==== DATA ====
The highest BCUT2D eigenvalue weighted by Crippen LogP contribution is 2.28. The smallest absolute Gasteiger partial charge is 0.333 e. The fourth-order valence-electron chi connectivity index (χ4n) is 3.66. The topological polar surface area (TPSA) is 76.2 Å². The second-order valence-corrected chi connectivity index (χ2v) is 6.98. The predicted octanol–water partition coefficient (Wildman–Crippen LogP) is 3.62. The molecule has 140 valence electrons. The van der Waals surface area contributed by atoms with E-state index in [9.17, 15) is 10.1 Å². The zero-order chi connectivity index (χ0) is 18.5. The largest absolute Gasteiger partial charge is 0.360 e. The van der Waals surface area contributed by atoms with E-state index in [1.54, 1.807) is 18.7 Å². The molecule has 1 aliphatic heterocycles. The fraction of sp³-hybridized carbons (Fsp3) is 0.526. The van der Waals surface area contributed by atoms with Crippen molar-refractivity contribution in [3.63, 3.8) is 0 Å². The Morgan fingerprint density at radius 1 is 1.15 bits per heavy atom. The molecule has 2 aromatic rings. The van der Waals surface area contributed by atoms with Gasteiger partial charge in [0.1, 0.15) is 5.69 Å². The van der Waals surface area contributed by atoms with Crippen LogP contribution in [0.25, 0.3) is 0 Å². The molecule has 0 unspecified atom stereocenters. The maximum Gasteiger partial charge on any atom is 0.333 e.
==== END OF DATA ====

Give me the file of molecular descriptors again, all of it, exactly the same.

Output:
The highest BCUT2D eigenvalue weighted by Crippen LogP contribution is 2.28. The smallest absolute Gasteiger partial charge is 0.333 e. The fourth-order valence-electron chi connectivity index (χ4n) is 3.66. The topological polar surface area (TPSA) is 76.2 Å². The second-order valence-corrected chi connectivity index (χ2v) is 6.98. The predicted octanol–water partition coefficient (Wildman–Crippen LogP) is 3.62. The molecule has 140 valence electrons. The van der Waals surface area contributed by atoms with E-state index in [9.17, 15) is 10.1 Å². The zero-order chi connectivity index (χ0) is 18.5. The largest absolute Gasteiger partial charge is 0.360 e. The van der Waals surface area contributed by atoms with E-state index in [1.54, 1.807) is 18.7 Å². The molecule has 1 aliphatic heterocycles. The fraction of sp³-hybridized carbons (Fsp3) is 0.526. The van der Waals surface area contributed by atoms with Crippen molar-refractivity contribution in [3.63, 3.8) is 0 Å². The Morgan fingerprint density at radius 1 is 1.15 bits per heavy atom. The molecule has 2 aromatic rings. The van der Waals surface area contributed by atoms with Gasteiger partial charge in [0.1, 0.15) is 5.69 Å². The van der Waals surface area contributed by atoms with Crippen LogP contribution in [0.25, 0.3) is 0 Å². The molecule has 0 unspecified atom stereocenters. The maximum Gasteiger partial charge on any atom is 0.333 e.